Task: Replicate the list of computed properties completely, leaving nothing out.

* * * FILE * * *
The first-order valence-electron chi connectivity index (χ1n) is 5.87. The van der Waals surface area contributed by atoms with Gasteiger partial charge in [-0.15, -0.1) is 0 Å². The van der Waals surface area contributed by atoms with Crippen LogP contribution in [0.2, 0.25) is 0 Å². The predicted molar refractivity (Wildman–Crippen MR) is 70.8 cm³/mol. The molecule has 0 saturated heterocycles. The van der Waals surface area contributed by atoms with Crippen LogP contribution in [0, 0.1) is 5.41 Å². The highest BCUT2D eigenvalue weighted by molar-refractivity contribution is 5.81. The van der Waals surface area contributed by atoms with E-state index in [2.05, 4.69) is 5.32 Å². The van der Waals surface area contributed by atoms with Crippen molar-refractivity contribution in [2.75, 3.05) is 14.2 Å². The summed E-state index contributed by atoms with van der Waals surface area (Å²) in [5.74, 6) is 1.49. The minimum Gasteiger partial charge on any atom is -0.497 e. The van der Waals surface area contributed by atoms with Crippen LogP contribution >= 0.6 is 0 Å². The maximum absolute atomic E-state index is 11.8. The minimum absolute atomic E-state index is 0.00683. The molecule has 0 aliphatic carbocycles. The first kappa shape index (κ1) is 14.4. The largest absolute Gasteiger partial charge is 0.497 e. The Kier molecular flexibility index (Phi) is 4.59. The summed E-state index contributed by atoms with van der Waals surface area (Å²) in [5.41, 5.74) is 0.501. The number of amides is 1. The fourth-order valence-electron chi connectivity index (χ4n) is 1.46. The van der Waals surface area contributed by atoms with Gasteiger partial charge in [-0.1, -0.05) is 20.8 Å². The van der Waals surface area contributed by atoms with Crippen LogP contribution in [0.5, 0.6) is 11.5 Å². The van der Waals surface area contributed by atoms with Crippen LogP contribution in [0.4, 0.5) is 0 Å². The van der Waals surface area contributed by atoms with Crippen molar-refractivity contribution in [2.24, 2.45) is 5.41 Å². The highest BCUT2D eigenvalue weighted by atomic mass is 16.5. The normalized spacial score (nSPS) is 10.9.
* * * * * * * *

The first-order valence-electron chi connectivity index (χ1n) is 5.87. The van der Waals surface area contributed by atoms with Gasteiger partial charge in [-0.15, -0.1) is 0 Å². The van der Waals surface area contributed by atoms with Crippen LogP contribution in [0.2, 0.25) is 0 Å². The predicted molar refractivity (Wildman–Crippen MR) is 70.8 cm³/mol. The molecule has 0 saturated heterocycles. The van der Waals surface area contributed by atoms with Crippen LogP contribution in [0, 0.1) is 5.41 Å². The highest BCUT2D eigenvalue weighted by molar-refractivity contribution is 5.81. The van der Waals surface area contributed by atoms with E-state index in [2.05, 4.69) is 5.32 Å². The van der Waals surface area contributed by atoms with Crippen molar-refractivity contribution in [2.75, 3.05) is 14.2 Å². The summed E-state index contributed by atoms with van der Waals surface area (Å²) in [5.74, 6) is 1.49. The minimum Gasteiger partial charge on any atom is -0.497 e. The van der Waals surface area contributed by atoms with Crippen LogP contribution >= 0.6 is 0 Å². The maximum absolute atomic E-state index is 11.8. The minimum absolute atomic E-state index is 0.00683. The molecule has 0 aliphatic carbocycles. The first kappa shape index (κ1) is 14.4. The largest absolute Gasteiger partial charge is 0.497 e. The Kier molecular flexibility index (Phi) is 4.59. The summed E-state index contributed by atoms with van der Waals surface area (Å²) in [5.41, 5.74) is 0.501. The number of amides is 1. The fourth-order valence-electron chi connectivity index (χ4n) is 1.46. The van der Waals surface area contributed by atoms with Gasteiger partial charge in [-0.1, -0.05) is 20.8 Å². The van der Waals surface area contributed by atoms with Crippen LogP contribution in [0.5, 0.6) is 11.5 Å². The van der Waals surface area contributed by atoms with Crippen LogP contribution in [0.4, 0.5) is 0 Å². The van der Waals surface area contributed by atoms with Crippen molar-refractivity contribution in [2.24, 2.45) is 5.41 Å². The highest BCUT2D eigenvalue weighted by atomic mass is 16.5. The normalized spacial score (nSPS) is 10.9.